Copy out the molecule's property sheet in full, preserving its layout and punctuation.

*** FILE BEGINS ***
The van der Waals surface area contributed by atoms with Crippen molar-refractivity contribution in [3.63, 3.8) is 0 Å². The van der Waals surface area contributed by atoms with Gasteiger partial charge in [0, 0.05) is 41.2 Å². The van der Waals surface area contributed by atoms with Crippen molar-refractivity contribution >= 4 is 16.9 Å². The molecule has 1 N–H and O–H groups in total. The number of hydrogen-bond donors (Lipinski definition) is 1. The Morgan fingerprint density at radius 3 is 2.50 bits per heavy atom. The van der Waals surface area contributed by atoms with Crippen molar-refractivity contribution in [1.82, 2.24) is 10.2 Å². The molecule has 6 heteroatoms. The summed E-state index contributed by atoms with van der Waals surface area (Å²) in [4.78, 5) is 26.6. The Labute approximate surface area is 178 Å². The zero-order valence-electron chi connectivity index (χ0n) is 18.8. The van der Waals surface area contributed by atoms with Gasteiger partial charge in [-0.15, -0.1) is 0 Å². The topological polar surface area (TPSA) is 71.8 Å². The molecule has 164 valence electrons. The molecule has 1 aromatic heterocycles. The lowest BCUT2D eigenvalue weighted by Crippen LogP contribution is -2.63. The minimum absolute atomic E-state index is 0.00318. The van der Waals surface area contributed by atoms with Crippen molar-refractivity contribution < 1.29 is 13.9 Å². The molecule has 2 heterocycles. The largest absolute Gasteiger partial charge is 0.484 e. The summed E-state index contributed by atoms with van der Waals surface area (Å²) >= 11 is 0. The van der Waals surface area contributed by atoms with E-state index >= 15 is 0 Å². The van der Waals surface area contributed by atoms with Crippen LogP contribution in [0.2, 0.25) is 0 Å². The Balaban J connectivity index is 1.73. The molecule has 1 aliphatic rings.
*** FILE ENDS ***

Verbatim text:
The van der Waals surface area contributed by atoms with Crippen molar-refractivity contribution in [3.63, 3.8) is 0 Å². The van der Waals surface area contributed by atoms with Gasteiger partial charge in [0, 0.05) is 41.2 Å². The van der Waals surface area contributed by atoms with Crippen molar-refractivity contribution >= 4 is 16.9 Å². The molecule has 1 N–H and O–H groups in total. The number of hydrogen-bond donors (Lipinski definition) is 1. The Morgan fingerprint density at radius 3 is 2.50 bits per heavy atom. The van der Waals surface area contributed by atoms with Crippen molar-refractivity contribution in [1.82, 2.24) is 10.2 Å². The molecule has 6 heteroatoms. The summed E-state index contributed by atoms with van der Waals surface area (Å²) in [4.78, 5) is 26.6. The Labute approximate surface area is 178 Å². The zero-order valence-electron chi connectivity index (χ0n) is 18.8. The van der Waals surface area contributed by atoms with Gasteiger partial charge in [-0.15, -0.1) is 0 Å². The topological polar surface area (TPSA) is 71.8 Å². The molecule has 164 valence electrons. The molecule has 1 aromatic heterocycles. The lowest BCUT2D eigenvalue weighted by Crippen LogP contribution is -2.63. The minimum absolute atomic E-state index is 0.00318. The van der Waals surface area contributed by atoms with Crippen molar-refractivity contribution < 1.29 is 13.9 Å². The molecule has 2 heterocycles. The largest absolute Gasteiger partial charge is 0.484 e. The summed E-state index contributed by atoms with van der Waals surface area (Å²) >= 11 is 0. The van der Waals surface area contributed by atoms with E-state index >= 15 is 0 Å². The van der Waals surface area contributed by atoms with Crippen LogP contribution in [0.2, 0.25) is 0 Å². The Balaban J connectivity index is 1.73. The molecule has 1 aliphatic rings.